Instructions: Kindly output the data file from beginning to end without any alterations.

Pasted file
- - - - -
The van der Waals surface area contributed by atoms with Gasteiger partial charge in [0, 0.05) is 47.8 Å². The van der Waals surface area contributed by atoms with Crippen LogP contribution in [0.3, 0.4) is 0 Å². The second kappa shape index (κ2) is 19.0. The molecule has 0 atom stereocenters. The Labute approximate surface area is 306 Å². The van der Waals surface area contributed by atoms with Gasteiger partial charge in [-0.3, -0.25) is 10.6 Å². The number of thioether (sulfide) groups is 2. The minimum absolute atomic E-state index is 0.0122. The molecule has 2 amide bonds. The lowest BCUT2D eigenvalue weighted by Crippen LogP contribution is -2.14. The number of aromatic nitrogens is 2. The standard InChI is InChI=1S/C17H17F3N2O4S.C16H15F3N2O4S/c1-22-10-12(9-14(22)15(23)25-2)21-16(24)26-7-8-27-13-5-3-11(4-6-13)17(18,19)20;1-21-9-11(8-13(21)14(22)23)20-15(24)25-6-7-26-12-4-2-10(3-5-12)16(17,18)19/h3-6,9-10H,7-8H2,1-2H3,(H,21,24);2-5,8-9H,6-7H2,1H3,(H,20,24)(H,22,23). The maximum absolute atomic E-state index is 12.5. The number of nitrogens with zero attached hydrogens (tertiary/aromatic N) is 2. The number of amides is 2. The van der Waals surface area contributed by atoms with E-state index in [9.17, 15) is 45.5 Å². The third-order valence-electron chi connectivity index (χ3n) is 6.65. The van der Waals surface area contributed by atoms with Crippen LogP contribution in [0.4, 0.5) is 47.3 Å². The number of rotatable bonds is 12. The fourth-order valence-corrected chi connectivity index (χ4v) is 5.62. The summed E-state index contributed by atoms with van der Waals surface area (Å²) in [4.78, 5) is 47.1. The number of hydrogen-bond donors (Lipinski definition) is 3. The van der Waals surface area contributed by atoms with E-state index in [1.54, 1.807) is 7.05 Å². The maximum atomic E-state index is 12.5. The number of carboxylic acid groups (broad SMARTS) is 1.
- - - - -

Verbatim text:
The van der Waals surface area contributed by atoms with Gasteiger partial charge in [0, 0.05) is 47.8 Å². The van der Waals surface area contributed by atoms with Crippen LogP contribution in [0.3, 0.4) is 0 Å². The second kappa shape index (κ2) is 19.0. The molecule has 0 atom stereocenters. The Labute approximate surface area is 306 Å². The van der Waals surface area contributed by atoms with Gasteiger partial charge in [-0.3, -0.25) is 10.6 Å². The number of thioether (sulfide) groups is 2. The minimum absolute atomic E-state index is 0.0122. The molecule has 2 amide bonds. The lowest BCUT2D eigenvalue weighted by Crippen LogP contribution is -2.14. The number of aromatic nitrogens is 2. The standard InChI is InChI=1S/C17H17F3N2O4S.C16H15F3N2O4S/c1-22-10-12(9-14(22)15(23)25-2)21-16(24)26-7-8-27-13-5-3-11(4-6-13)17(18,19)20;1-21-9-11(8-13(21)14(22)23)20-15(24)25-6-7-26-12-4-2-10(3-5-12)16(17,18)19/h3-6,9-10H,7-8H2,1-2H3,(H,21,24);2-5,8-9H,6-7H2,1H3,(H,20,24)(H,22,23). The maximum absolute atomic E-state index is 12.5. The number of nitrogens with zero attached hydrogens (tertiary/aromatic N) is 2. The number of amides is 2. The van der Waals surface area contributed by atoms with E-state index in [9.17, 15) is 45.5 Å². The third-order valence-electron chi connectivity index (χ3n) is 6.65. The van der Waals surface area contributed by atoms with Crippen LogP contribution in [0.4, 0.5) is 47.3 Å². The number of rotatable bonds is 12. The fourth-order valence-corrected chi connectivity index (χ4v) is 5.62. The summed E-state index contributed by atoms with van der Waals surface area (Å²) in [4.78, 5) is 47.1. The number of hydrogen-bond donors (Lipinski definition) is 3. The van der Waals surface area contributed by atoms with E-state index in [1.54, 1.807) is 7.05 Å². The maximum atomic E-state index is 12.5. The number of carboxylic acid groups (broad SMARTS) is 1.